Back on November 15, 2017 when much of our Federal Parliament’s attention was focused on the results of the same-sex marriage survey the senate quietly passed the Treasury Laws Amendment (Housing Tax Integrity) Bill 2017. It creates new rules around property investing and will impact a lot of Australians.

Put simply, if you exchanged contracts to buy a second-hand residential property after 7.30pm on 9 May 2017, you are unable to depreciate plant and equipment that became yours as part of the sale. Plant and equipment include easily removable items like:

  • cooktops
  • ovens
  • dishwashers
  • air conditioning units
  • blinds
  • curtains
  • security systems
  • solar panels
  • hot-water systems
  • carpet.

Most calculations show that the average investor will miss out on around $4,236 a year in deductions. So why all this bother? It seems that plant and equipment assets were being depreciated by successive property investors, beyond their actual value. And the government was concerned.

It’s not all bad news though. Capital works — things like alterations, extensions, retaining walls, fences or a new driveway— remain unaffected. So do fixed items like doors, mirrors and basins. These typically make up 85-90% of the average claimable amount.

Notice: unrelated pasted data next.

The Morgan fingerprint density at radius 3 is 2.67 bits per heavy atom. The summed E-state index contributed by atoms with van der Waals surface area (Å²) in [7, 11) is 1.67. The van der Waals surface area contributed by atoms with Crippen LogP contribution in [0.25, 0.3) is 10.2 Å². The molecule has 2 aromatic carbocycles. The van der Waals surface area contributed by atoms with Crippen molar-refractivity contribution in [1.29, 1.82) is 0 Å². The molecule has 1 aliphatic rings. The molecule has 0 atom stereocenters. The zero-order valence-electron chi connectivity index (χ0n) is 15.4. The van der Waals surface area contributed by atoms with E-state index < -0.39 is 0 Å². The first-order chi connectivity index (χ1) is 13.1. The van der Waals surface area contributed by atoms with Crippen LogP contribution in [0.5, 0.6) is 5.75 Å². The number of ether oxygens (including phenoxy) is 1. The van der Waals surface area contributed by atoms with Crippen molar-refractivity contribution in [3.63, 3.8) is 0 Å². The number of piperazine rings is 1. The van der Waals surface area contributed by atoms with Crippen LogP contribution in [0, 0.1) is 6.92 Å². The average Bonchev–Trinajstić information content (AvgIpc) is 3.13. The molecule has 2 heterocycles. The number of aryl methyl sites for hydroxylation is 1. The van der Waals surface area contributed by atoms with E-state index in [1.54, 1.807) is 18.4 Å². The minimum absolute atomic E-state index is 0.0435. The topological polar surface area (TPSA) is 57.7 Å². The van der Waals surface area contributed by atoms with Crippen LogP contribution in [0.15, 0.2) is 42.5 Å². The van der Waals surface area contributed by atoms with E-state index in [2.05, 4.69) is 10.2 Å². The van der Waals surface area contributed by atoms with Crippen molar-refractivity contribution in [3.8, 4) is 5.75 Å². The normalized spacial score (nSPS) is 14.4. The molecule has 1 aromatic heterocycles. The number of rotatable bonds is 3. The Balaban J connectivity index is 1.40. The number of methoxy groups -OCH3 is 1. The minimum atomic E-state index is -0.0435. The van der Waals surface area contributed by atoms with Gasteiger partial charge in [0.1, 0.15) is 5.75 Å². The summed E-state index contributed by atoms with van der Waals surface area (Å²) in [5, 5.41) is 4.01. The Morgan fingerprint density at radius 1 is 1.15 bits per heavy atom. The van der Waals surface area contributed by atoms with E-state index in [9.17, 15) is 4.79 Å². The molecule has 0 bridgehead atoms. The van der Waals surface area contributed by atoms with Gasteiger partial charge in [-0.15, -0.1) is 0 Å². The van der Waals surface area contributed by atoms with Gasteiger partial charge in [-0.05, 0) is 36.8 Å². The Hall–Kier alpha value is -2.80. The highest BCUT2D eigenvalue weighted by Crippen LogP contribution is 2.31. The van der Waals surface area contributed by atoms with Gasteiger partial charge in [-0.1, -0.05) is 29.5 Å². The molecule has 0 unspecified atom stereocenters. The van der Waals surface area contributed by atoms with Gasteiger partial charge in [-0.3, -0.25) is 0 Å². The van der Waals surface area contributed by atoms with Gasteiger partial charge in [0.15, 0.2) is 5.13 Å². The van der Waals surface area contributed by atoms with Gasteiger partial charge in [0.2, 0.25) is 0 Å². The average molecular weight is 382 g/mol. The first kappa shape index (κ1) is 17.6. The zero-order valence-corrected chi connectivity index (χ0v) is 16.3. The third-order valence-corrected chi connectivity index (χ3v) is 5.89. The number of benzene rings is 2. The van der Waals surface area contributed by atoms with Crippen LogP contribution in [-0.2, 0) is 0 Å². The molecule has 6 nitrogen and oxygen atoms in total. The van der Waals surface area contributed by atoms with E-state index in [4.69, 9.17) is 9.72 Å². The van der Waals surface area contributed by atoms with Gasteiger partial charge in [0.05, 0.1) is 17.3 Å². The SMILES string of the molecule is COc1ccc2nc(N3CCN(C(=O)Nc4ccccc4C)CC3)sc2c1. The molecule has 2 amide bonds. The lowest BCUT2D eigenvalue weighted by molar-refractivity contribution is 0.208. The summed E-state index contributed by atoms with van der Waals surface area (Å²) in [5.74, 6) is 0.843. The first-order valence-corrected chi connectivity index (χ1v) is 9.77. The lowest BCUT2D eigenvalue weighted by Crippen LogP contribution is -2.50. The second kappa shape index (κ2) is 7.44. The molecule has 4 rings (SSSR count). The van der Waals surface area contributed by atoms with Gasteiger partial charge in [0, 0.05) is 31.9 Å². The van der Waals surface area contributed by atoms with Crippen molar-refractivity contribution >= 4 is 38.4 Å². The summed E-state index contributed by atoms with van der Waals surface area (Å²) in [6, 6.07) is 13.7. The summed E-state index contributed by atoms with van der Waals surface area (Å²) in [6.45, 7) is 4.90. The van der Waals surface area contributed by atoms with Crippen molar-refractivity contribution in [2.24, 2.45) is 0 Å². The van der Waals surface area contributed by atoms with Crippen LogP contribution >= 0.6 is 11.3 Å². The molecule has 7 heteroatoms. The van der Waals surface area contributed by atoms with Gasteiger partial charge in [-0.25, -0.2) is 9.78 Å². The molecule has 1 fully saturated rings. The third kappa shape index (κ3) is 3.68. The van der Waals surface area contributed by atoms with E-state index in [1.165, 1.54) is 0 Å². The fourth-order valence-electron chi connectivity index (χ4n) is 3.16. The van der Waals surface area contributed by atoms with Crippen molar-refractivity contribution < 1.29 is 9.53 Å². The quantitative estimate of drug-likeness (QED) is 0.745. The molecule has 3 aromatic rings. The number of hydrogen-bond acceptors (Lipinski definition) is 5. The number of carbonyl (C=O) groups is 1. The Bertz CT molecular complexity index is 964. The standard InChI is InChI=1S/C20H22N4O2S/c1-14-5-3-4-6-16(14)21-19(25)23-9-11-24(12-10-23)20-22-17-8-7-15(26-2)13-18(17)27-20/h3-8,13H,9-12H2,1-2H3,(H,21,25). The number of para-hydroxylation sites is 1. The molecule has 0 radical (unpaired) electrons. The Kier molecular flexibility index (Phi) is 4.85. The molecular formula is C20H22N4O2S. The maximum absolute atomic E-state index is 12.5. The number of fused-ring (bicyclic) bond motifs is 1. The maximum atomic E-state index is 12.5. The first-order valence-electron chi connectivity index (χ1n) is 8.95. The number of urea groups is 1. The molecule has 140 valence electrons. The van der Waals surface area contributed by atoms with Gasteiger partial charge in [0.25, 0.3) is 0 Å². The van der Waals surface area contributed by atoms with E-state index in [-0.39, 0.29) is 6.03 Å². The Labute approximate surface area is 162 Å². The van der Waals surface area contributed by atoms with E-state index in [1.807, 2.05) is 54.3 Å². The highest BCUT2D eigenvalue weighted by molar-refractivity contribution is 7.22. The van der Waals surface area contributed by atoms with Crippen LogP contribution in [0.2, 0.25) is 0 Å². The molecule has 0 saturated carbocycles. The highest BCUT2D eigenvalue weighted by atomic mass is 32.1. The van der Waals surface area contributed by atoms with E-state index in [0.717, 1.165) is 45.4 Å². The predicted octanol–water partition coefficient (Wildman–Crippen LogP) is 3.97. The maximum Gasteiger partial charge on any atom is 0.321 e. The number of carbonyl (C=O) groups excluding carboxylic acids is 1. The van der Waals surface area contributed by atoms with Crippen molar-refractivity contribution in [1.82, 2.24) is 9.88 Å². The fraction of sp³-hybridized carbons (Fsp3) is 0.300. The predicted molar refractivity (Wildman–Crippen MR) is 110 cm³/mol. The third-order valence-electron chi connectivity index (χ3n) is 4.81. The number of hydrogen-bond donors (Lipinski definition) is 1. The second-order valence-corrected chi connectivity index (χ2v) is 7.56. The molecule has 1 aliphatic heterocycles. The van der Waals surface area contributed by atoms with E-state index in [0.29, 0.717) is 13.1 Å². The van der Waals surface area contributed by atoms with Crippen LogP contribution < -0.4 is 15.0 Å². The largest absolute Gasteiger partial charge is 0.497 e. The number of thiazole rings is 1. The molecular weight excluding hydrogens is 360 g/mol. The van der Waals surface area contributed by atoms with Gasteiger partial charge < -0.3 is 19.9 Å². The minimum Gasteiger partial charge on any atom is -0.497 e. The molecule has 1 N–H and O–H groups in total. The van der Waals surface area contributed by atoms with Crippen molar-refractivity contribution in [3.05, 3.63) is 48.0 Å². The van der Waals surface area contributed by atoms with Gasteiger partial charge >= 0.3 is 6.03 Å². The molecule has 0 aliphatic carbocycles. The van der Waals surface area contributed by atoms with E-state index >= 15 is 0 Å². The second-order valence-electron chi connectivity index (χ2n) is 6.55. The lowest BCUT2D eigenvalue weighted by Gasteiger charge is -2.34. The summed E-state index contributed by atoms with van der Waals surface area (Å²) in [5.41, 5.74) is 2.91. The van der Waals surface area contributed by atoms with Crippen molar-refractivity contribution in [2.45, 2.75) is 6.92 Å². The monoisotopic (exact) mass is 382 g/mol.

And nothing changes if you’ve bought a new residential, or a new or second-hand commercial property. And, for our developer readers who’ve built a new residential property and can’t sell it? You can rent it out for six months and still sell it to an investor as “new,” with full depreciation entitlements.

These changes are unlikely to stop property being Australia’s favourite investment strategy. But it’s more important than ever to protect yourself by getting quality advice, so you know for sure what you can and can’t claim.

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